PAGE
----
I ride Western, because that's how I started, and I'm fascinated by the ranch horse. I'm planning on doing an internship riding colts at a ranch soon, where I'll gain more training experience and learn how to work with cows. The riding I do now is mostly trail work, which can be done either English or Western. But I'm western through and through.

    If your interests lie in dressage or jumping, try out an English saddle. If you want to learn to rope, try a Western one. Better yet, take lessons in both, and see what you prefer. You might want to do both. Experience everything you can. There are so many disciplines, not because some are better or worse, but because everyone has their preferences.
        07-07-2014, 06:41 PM
    It doesn't matter how or what your ride as much as it matters that you ride and you enjoy it. The principles of good horsemanship are the same no matter what the discipline. Different tack is used for different purposes, so a western saddle and shanked curb bit wouldn't be much good for jumping, nor would an English saddle be terribly useful for roping cows or barrel racing.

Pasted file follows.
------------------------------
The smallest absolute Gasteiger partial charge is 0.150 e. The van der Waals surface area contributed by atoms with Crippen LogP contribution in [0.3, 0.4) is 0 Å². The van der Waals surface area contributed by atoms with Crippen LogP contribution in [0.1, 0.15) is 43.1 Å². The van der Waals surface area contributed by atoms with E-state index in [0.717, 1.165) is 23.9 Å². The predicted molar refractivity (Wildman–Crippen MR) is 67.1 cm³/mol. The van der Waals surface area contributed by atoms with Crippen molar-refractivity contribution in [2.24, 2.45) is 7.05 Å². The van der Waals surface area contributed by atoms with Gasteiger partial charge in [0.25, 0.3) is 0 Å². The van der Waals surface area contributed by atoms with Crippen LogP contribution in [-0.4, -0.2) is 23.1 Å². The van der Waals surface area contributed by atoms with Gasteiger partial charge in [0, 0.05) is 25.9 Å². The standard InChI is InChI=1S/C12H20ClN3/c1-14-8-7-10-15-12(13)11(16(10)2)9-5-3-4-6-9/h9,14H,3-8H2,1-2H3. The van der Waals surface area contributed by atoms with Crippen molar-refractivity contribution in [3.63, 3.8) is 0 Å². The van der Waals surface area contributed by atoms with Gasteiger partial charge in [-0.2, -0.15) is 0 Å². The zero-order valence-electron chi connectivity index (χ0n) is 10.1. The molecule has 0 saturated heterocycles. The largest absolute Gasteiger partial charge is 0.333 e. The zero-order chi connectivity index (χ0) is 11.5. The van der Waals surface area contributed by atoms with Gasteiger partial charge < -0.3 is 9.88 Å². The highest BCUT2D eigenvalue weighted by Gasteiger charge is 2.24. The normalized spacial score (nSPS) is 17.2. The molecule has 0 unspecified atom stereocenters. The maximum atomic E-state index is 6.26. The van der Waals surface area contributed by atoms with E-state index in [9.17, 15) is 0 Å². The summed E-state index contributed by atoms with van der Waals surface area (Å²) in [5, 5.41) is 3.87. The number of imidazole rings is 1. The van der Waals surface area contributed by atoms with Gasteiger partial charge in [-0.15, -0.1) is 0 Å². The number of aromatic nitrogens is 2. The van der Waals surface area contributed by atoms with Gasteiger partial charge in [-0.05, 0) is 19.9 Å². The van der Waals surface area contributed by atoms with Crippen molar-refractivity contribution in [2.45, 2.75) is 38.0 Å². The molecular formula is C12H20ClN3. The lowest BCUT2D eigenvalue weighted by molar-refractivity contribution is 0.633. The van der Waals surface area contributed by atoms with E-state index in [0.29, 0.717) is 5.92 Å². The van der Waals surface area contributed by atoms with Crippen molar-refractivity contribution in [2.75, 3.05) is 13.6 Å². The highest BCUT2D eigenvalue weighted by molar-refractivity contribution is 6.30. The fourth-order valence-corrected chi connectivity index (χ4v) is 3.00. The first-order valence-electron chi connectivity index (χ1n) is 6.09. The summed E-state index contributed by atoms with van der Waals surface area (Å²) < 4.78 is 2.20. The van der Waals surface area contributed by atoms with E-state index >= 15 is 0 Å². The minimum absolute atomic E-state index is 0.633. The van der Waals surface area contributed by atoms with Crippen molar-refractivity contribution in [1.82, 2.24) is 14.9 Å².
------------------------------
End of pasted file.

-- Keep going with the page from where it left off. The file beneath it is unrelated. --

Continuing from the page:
I like riding in my dressage saddle best and love the challenge of dressage, but I also really enjoy trail riding in my western saddle. When I am on a green or very hot horse, I like the security of an Aussie saddle. In winter, I almost never use a saddle and love riding bareback. Although I don't have a horse that drives right now, I also really enjoy driving either a single buggy or a team. It's is all fun!

    My best advice is learn and love to ride in any way you can.
    Corporal and SueC like this.
        07-07-2014, 06:57 PM